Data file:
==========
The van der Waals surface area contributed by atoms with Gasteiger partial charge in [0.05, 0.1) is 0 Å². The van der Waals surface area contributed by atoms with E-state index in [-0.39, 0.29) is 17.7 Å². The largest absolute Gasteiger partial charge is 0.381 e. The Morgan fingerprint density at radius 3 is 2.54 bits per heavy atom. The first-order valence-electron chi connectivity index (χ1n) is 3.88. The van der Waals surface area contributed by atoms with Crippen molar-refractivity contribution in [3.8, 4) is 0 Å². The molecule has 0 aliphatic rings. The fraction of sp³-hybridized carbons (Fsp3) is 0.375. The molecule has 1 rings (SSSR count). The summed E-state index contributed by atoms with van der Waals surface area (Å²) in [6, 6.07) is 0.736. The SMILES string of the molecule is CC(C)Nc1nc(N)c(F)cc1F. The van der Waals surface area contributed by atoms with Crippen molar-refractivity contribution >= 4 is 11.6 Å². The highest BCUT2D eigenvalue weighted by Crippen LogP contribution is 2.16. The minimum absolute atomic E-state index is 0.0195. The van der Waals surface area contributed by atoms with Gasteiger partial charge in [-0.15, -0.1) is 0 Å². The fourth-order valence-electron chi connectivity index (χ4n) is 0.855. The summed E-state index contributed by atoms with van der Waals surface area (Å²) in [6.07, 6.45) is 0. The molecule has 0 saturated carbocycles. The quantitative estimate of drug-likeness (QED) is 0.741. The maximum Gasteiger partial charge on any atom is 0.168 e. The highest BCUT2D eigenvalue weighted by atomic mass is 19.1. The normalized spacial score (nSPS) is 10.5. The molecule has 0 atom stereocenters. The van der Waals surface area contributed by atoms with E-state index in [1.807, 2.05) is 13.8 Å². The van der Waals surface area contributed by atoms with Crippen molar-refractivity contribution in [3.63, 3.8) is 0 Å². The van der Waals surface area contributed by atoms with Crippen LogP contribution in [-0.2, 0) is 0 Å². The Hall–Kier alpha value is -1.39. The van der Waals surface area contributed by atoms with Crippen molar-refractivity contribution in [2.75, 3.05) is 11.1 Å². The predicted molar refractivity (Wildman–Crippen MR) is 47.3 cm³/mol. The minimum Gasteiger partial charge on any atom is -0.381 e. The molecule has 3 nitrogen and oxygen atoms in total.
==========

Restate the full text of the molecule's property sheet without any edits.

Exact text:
The van der Waals surface area contributed by atoms with Gasteiger partial charge in [0.05, 0.1) is 0 Å². The van der Waals surface area contributed by atoms with E-state index in [-0.39, 0.29) is 17.7 Å². The largest absolute Gasteiger partial charge is 0.381 e. The Morgan fingerprint density at radius 3 is 2.54 bits per heavy atom. The first-order valence-electron chi connectivity index (χ1n) is 3.88. The van der Waals surface area contributed by atoms with Crippen molar-refractivity contribution in [3.8, 4) is 0 Å². The molecule has 0 aliphatic rings. The fraction of sp³-hybridized carbons (Fsp3) is 0.375. The molecule has 1 rings (SSSR count). The summed E-state index contributed by atoms with van der Waals surface area (Å²) in [6, 6.07) is 0.736. The SMILES string of the molecule is CC(C)Nc1nc(N)c(F)cc1F. The van der Waals surface area contributed by atoms with Crippen molar-refractivity contribution >= 4 is 11.6 Å². The highest BCUT2D eigenvalue weighted by Crippen LogP contribution is 2.16. The minimum absolute atomic E-state index is 0.0195. The van der Waals surface area contributed by atoms with Gasteiger partial charge in [-0.15, -0.1) is 0 Å². The fourth-order valence-electron chi connectivity index (χ4n) is 0.855. The summed E-state index contributed by atoms with van der Waals surface area (Å²) in [6.07, 6.45) is 0. The molecule has 0 saturated carbocycles. The quantitative estimate of drug-likeness (QED) is 0.741. The maximum Gasteiger partial charge on any atom is 0.168 e. The highest BCUT2D eigenvalue weighted by atomic mass is 19.1. The normalized spacial score (nSPS) is 10.5. The molecule has 0 atom stereocenters. The van der Waals surface area contributed by atoms with E-state index in [1.807, 2.05) is 13.8 Å². The van der Waals surface area contributed by atoms with Crippen molar-refractivity contribution in [3.63, 3.8) is 0 Å². The van der Waals surface area contributed by atoms with Crippen LogP contribution in [-0.2, 0) is 0 Å². The Hall–Kier alpha value is -1.39. The van der Waals surface area contributed by atoms with Crippen molar-refractivity contribution in [2.75, 3.05) is 11.1 Å². The predicted molar refractivity (Wildman–Crippen MR) is 47.3 cm³/mol. The minimum Gasteiger partial charge on any atom is -0.381 e. The molecule has 3 nitrogen and oxygen atoms in total.